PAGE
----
Wednesday, October 7, 2009

Another salvo in the antivirus war

I recently wrote a post in my Empoprise-IE Inland Empire blog about how Wal Mart's low prescription pricing is being beaten by local grocery outlet Stater Brothers, which is offering selected antibiotics for free. Well, Stater Brothers doesn't sell antivirus software, but Microsoft does. Actually, Microsoft doesn't sell it. Security Industry News links to

Microsoft Security Essentials provides real-time protection for your home PC that guards against viruses, spyware, and other malicious software.

Microsoft Security Essentials is a free* download...

Uh, wait a minute. There's a footnote there. What's the catch?

*Your PC must run genuine Windows to install Microsoft Security Essentials.

I can live with that. But can the security industry?

When Microsoft first introduced the beta version of Security Essentials, analysts said the move would cause sleepless nights for competitors McAfee and Symantec, who would be worried about users switching from paid-for to free software....

But Microsoft said Security Essentials was not developed to wipe out the use of other security software. "Free anti-malware is not new," said spokesperson Mac Brown. "Many other vendors provide antivirus solutions at no cost. By adding our free, slimmed-down core anti-malware solution, we believe that we can help address those consumers who want and know they need core anti-malware protection but either cannot afford a full security suite or don't have access to payment instruments like credit cards required for online subscriptions."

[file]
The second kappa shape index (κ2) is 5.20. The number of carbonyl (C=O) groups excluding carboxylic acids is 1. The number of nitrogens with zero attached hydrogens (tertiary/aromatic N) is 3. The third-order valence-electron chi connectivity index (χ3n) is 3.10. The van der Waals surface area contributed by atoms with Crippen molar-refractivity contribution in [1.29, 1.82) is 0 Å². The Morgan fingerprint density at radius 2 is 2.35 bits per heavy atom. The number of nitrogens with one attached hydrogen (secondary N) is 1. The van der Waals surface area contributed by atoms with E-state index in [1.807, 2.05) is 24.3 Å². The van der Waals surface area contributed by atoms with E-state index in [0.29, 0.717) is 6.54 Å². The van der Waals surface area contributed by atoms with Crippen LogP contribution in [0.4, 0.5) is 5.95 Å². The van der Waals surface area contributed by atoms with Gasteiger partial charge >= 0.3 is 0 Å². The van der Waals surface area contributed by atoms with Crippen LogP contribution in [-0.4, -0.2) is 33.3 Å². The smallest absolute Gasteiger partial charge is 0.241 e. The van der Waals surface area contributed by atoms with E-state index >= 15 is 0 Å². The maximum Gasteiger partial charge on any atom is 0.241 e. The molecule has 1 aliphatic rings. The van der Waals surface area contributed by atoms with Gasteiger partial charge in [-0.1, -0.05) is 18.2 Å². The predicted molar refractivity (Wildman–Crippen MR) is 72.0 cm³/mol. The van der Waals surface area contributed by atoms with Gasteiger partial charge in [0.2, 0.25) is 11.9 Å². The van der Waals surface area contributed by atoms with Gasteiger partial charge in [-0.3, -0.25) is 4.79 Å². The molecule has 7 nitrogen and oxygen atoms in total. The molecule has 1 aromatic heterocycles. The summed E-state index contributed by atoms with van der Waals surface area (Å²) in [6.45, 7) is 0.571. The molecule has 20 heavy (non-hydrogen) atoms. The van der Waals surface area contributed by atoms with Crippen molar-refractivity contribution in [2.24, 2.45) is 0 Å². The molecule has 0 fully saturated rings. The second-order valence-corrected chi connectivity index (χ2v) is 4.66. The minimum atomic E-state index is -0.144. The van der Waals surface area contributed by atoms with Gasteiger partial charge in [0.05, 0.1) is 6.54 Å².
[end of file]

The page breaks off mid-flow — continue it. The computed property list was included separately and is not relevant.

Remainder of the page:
Of course, the other vendors had things to say. TechWorld recorded comments from Trend Micro and Symantec. The tones of the two companies' statements differed somewhat.

"I think it's a good thing that they're in the market," said Carol Carpenter, the general manager of Trend Micro's consumer division. "We look forward to the competition ... and I think Microsoft's targeting of developing countries and the unprotected is a good approach."...

"Security Essentials won't change anything," said Jens Meggers, Symantec's vice president of engineering. "Microsoft has a really bad track record in security," he added, ticking off several ventures into consumer security that the giant has tried, including Windows Defender, an anti-spyware tool bundled with Windows Vista and Windows 7; the released-monthly Malicious Software Removal Tool; and OneCare.

"Like OneCare, Security Essentials is a poor product," said Meggers. "It has very average detection rates. And now they've decided to go for the free market, but that's a very crowded market. There's not much room to grow there."

In a company blog, another Symantec employee called Security Essentials a "rerun" of OneCare , and said: "At the end of the day, Microsoft Security Essentials is a rerun no one should watch."

Meggers actually could have made some excellent points, but he chose the wrong tone of voice to do it. Take this statement:

Meggers' take today was even more bearish. "We don't like the notion of 'basic,'" he said. "That makes me very worried, because the risk on the Web today is far too high for 'basic.' Tossing a bunch of little basic tools into the computing environment doesn't make it safe."

Of course, this plays into Symantec's basic FUDdy theme, which is that Microsoft puts out an unsafe operating system, and you need a professional like Symantec to protect you from Microsoft. If you can successfully characterize Microsoft's fix as something as unsafe as the OS itself, you've hit a home run.

However, Paul Smith has some uncertainty and doubt over Symantec's earlier (June) claims of Microsoft's poor performance: